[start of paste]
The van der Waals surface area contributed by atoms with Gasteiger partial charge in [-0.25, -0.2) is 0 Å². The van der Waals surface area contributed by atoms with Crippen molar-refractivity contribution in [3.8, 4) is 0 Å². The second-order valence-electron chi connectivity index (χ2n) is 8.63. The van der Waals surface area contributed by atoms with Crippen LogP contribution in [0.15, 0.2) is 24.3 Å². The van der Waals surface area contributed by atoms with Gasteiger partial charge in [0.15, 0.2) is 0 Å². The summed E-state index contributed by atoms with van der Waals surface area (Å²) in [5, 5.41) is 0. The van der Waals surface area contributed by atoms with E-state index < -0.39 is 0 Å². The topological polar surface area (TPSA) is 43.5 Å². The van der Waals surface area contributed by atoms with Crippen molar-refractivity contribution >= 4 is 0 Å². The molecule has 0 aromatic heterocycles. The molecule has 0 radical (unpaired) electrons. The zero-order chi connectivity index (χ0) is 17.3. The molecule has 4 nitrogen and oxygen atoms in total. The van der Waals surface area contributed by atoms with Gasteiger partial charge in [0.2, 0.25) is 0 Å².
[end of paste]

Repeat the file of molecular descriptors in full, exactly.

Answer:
The van der Waals surface area contributed by atoms with Gasteiger partial charge in [-0.25, -0.2) is 0 Å². The van der Waals surface area contributed by atoms with Crippen molar-refractivity contribution in [3.8, 4) is 0 Å². The second-order valence-electron chi connectivity index (χ2n) is 8.63. The van der Waals surface area contributed by atoms with Crippen LogP contribution in [0.15, 0.2) is 24.3 Å². The van der Waals surface area contributed by atoms with Gasteiger partial charge in [0.15, 0.2) is 0 Å². The summed E-state index contributed by atoms with van der Waals surface area (Å²) in [5, 5.41) is 0. The van der Waals surface area contributed by atoms with E-state index < -0.39 is 0 Å². The topological polar surface area (TPSA) is 43.5 Å². The van der Waals surface area contributed by atoms with Crippen molar-refractivity contribution >= 4 is 0 Å². The molecule has 0 aromatic heterocycles. The molecule has 0 radical (unpaired) electrons. The zero-order chi connectivity index (χ0) is 17.3. The molecule has 4 nitrogen and oxygen atoms in total. The van der Waals surface area contributed by atoms with Gasteiger partial charge in [0.2, 0.25) is 0 Å².